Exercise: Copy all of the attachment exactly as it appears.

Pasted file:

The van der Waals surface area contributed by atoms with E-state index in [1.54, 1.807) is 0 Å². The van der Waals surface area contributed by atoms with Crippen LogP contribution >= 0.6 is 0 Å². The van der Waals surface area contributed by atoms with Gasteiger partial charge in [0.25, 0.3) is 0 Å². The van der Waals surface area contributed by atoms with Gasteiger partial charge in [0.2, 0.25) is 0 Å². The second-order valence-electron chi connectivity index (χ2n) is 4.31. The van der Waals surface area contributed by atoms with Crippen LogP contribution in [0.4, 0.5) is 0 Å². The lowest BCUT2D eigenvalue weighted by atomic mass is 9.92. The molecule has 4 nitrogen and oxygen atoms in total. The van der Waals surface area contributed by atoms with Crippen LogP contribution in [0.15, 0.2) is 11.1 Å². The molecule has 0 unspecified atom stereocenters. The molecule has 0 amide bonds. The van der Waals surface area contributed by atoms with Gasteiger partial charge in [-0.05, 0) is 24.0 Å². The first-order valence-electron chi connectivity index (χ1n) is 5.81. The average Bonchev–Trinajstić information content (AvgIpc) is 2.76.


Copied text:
The van der Waals surface area contributed by atoms with E-state index in [1.54, 1.807) is 0 Å². The van der Waals surface area contributed by atoms with Crippen LogP contribution >= 0.6 is 0 Å². The van der Waals surface area contributed by atoms with Gasteiger partial charge in [0.25, 0.3) is 0 Å². The van der Waals surface area contributed by atoms with Gasteiger partial charge in [0.2, 0.25) is 0 Å². The second-order valence-electron chi connectivity index (χ2n) is 4.31. The van der Waals surface area contributed by atoms with Crippen LogP contribution in [0.4, 0.5) is 0 Å². The lowest BCUT2D eigenvalue weighted by atomic mass is 9.92. The molecule has 4 nitrogen and oxygen atoms in total. The van der Waals surface area contributed by atoms with Crippen LogP contribution in [0.15, 0.2) is 11.1 Å². The molecule has 0 unspecified atom stereocenters. The molecule has 0 amide bonds. The van der Waals surface area contributed by atoms with Gasteiger partial charge in [-0.05, 0) is 24.0 Å². The first-order valence-electron chi connectivity index (χ1n) is 5.81. The average Bonchev–Trinajstić information content (AvgIpc) is 2.76.